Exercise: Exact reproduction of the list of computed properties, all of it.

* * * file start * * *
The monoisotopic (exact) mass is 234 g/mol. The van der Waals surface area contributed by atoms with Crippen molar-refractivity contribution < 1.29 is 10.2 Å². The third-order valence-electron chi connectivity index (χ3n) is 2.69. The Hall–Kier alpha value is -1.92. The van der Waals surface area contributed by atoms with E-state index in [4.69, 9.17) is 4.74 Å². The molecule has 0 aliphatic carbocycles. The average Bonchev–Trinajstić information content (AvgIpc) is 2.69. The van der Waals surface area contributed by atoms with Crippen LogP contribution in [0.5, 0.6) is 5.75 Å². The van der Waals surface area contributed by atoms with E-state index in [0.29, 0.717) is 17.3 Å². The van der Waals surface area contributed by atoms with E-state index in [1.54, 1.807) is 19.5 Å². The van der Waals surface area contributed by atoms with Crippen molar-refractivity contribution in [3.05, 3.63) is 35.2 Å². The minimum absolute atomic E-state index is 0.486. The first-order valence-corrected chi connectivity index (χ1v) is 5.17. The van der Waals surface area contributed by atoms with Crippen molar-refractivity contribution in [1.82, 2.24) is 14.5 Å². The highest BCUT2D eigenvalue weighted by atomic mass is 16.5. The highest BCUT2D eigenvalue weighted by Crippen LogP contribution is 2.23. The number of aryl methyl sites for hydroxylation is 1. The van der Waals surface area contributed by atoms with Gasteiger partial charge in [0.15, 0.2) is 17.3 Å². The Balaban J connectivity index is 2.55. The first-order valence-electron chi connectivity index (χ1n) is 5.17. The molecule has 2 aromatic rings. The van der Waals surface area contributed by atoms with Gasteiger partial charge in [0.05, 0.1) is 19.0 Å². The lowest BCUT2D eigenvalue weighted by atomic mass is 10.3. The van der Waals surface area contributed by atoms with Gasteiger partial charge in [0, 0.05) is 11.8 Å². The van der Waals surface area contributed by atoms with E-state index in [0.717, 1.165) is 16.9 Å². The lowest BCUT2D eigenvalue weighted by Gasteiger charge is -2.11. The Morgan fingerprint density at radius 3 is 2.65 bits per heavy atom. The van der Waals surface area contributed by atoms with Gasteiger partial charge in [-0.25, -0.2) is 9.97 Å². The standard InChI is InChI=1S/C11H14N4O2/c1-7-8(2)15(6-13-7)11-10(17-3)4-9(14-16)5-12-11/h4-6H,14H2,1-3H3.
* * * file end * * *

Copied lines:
The monoisotopic (exact) mass is 234 g/mol. The van der Waals surface area contributed by atoms with Crippen molar-refractivity contribution < 1.29 is 10.2 Å². The third-order valence-electron chi connectivity index (χ3n) is 2.69. The Hall–Kier alpha value is -1.92. The van der Waals surface area contributed by atoms with E-state index in [4.69, 9.17) is 4.74 Å². The molecule has 0 aliphatic carbocycles. The average Bonchev–Trinajstić information content (AvgIpc) is 2.69. The van der Waals surface area contributed by atoms with Crippen LogP contribution in [0.5, 0.6) is 5.75 Å². The van der Waals surface area contributed by atoms with E-state index in [0.29, 0.717) is 17.3 Å². The van der Waals surface area contributed by atoms with E-state index in [1.54, 1.807) is 19.5 Å². The van der Waals surface area contributed by atoms with Crippen molar-refractivity contribution in [3.05, 3.63) is 35.2 Å². The minimum absolute atomic E-state index is 0.486. The first-order valence-corrected chi connectivity index (χ1v) is 5.17. The van der Waals surface area contributed by atoms with Crippen molar-refractivity contribution in [1.82, 2.24) is 14.5 Å². The highest BCUT2D eigenvalue weighted by atomic mass is 16.5. The highest BCUT2D eigenvalue weighted by Crippen LogP contribution is 2.23. The number of aryl methyl sites for hydroxylation is 1. The van der Waals surface area contributed by atoms with Gasteiger partial charge in [0.15, 0.2) is 17.3 Å². The Balaban J connectivity index is 2.55. The first-order valence-electron chi connectivity index (χ1n) is 5.17. The molecule has 2 aromatic rings. The van der Waals surface area contributed by atoms with Gasteiger partial charge in [0.05, 0.1) is 19.0 Å². The lowest BCUT2D eigenvalue weighted by atomic mass is 10.3. The van der Waals surface area contributed by atoms with Gasteiger partial charge in [0, 0.05) is 11.8 Å². The van der Waals surface area contributed by atoms with E-state index in [0.717, 1.165) is 16.9 Å². The lowest BCUT2D eigenvalue weighted by Gasteiger charge is -2.11. The Morgan fingerprint density at radius 3 is 2.65 bits per heavy atom. The van der Waals surface area contributed by atoms with Gasteiger partial charge in [-0.25, -0.2) is 9.97 Å². The standard InChI is InChI=1S/C11H14N4O2/c1-7-8(2)15(6-13-7)11-10(17-3)4-9(14-16)5-12-11/h4-6H,14H2,1-3H3.